Professor, Department of Microelectronics
Magnetic-controlled 3D Structure and Self-Powered Applications
In the past decades, the development of new material and fabrication process make the electronics engineering bloom
The field of stretchable electronics has been developed rapidly in recent years due to their potential importance in diverse fields. Although the development of functional materials and flexible microsystems has been significantly advanced over the past decade, the precise control of soft structures remains a major challenge for practical applications of energy harvesting, functional sensing and interaction. Magnetic material is an attractive candidate that enables multifunctional devices with capabilities in both sensing and actuation.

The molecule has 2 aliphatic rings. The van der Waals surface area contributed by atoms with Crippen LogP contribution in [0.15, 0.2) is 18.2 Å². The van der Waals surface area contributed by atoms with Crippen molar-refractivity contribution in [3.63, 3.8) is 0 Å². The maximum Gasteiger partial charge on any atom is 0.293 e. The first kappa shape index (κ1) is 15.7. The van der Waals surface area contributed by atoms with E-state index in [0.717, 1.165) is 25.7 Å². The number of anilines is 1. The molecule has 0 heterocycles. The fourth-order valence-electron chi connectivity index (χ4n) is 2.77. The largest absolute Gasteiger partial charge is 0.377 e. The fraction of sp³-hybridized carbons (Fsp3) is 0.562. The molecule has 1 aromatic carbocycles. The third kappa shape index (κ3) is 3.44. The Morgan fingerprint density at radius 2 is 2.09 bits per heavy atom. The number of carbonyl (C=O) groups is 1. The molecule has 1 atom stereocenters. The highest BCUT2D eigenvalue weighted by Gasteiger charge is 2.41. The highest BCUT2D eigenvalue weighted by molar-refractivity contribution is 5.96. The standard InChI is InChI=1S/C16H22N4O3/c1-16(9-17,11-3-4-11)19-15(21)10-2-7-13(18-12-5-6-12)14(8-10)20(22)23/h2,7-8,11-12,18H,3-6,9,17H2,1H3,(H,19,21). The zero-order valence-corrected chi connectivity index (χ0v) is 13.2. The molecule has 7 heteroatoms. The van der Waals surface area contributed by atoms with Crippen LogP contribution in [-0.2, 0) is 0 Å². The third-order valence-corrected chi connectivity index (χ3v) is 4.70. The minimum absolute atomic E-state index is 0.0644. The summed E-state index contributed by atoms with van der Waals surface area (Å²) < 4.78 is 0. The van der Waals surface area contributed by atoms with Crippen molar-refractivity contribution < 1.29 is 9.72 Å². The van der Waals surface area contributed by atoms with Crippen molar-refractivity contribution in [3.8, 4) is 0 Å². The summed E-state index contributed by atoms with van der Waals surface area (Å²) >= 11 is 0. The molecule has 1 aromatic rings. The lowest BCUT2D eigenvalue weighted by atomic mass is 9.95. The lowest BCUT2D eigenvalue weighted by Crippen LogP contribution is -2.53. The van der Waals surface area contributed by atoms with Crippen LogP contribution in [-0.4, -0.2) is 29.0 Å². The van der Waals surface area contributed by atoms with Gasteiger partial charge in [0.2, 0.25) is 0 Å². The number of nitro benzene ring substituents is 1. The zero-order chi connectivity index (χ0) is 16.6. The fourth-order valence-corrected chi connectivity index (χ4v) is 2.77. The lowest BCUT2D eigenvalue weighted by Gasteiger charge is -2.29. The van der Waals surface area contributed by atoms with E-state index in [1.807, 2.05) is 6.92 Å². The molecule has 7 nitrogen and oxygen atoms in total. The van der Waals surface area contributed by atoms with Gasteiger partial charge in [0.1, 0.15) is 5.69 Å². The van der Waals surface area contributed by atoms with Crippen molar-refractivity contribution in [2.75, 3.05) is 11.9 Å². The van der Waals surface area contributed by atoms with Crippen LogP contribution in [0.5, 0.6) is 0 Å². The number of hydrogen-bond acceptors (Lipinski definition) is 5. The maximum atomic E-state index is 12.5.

In this talk, we show that magnetic materials with temporary magnetization can also achieve programmable, multimodal locomotion through a set of judiciously engineered 3D designs. Such 3D soft structures can exhibit various tethered locomotion under the precise control of magnetic fields, including local deformation, unidirectional tilting and omnidirectional rotation. Applications will focus on energy harvesting systems, including a 3D piezoelectric device for non-contact conversion of mechanical energy and active motion sensing, as well as a 3D magnetic-controlled solar cell that automatically tracks the light through continuous and accurate rotation. The design strategy and resulting magnetic-controlled 3D soft structures hold great promise not only for enhanced energy harvesting, but also for multimodal sensing, robotic interfaces, and biomedical devices through further encapsulation.